People with neuropathy do not always feel pain when there is a wound or injury on the foot. As a result, daily foot care is necessary to monitor for changes in the skin (such as cracks or wounds), which can increase the risk of infection. The American Diabetes Association recommends that people with diabetes have a comprehensive foot examination once per year, and a visual examination of the feet at each visit (usually every three to four months). Foot examinations are described in detail in a separate topic review.

Avoid activities that can injure the feet — Some activities increase the risk of foot injury and are not recommended, including walking barefoot, using a heating pad or hot water bottle on the feet, and stepping into the bathtub before testing the temperature with the hand.

Use care when trimming the nails — Trim the toe nails along the shape of the toe (rounded, not straight across) and file the nails to remove any sharp edges (figure 1). Never cut (or allow a manicurist to cut) the cuticles. Do not pop blisters, try to free ingrown toenails, or otherwise break the skin on the feet. See a healthcare provider or podiatrist for even minor procedures.

Wash and check the feet daily — Use lukewarm water and mild soap to clean the feet. Gently pat feet dry and apply a moisturizing cream or lotion.

Check the entire surface of both feet for skin breaks, blisters, swelling, or redness, including between and underneath the toes where damage may be hidden. Use a mirror or ask a family member or caregiver to help if it is difficult to see the entire foot (figure 2).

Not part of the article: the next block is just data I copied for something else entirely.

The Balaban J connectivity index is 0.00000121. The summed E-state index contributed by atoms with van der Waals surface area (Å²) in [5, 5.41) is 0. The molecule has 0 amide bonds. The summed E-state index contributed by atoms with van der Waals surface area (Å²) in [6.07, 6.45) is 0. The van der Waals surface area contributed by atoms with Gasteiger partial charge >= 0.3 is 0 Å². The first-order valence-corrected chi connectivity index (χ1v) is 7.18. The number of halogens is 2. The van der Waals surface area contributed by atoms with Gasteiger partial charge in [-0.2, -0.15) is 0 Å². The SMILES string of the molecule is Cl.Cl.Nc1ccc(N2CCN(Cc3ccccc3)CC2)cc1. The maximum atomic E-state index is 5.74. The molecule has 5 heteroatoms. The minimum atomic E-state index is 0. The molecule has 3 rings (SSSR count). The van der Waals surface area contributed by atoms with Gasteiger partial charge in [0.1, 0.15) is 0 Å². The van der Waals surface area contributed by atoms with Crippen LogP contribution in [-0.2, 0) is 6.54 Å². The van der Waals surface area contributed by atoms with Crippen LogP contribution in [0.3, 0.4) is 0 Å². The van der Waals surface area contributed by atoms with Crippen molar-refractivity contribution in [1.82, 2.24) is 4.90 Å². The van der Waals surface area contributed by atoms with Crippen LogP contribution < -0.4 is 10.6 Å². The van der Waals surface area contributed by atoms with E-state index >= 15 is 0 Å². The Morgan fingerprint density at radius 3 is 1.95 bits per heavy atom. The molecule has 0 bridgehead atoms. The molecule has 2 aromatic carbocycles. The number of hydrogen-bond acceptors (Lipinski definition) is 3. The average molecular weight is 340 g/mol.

Choose socks and shoes carefully — Select cotton socks that fit loosely, and change the socks every day. Wear shoes that are fit correctly and are not tight, and break new shoes in slowly to prevent blisters (figure 3). Ask about customized shoes if your feet are misshapen or have ulcers; specialized shoes can reduce the chances of developing foot ulcers in the future. Shoe inserts may also help cushion the step and decrease pressure on the soles of the feet.

Ask for foot exams — Screening for foot complications should be a routine part of most medical visits, but is sometimes overlooked. At each visit, the shoes and socks should be removed and the clinician should visually examine the feet. Do not hesitate to ask the healthcare provider for a complete foot check at least once a year, and more frequently if there are problems.

Diabetic neuropathy medications

Neuropathic pain can be difficult to control and can seriously affect your quality of life. Neuropathic pain is often worse at night, seriously disrupting sleep.

Fortunately, only a small percentage of people with diabetic neuropathy experience pain. Pain resolves without treatment in some people over a period of weeks to months, especially if the episode of pain developed after a sudden change in health (e.g, an episode of diabetic ketoacidosis, a significant weight loss, or a significant change in blood glucose control).

There are several medications that are useful for the treatment of diabetic neuropathy and have been approved by the FDA, including duloxetine and pregabalin. Other medications are also useful, including tricyclic medications (eg, amitriptyline), gabapentin, tramadol, and alpha-lipoic acid.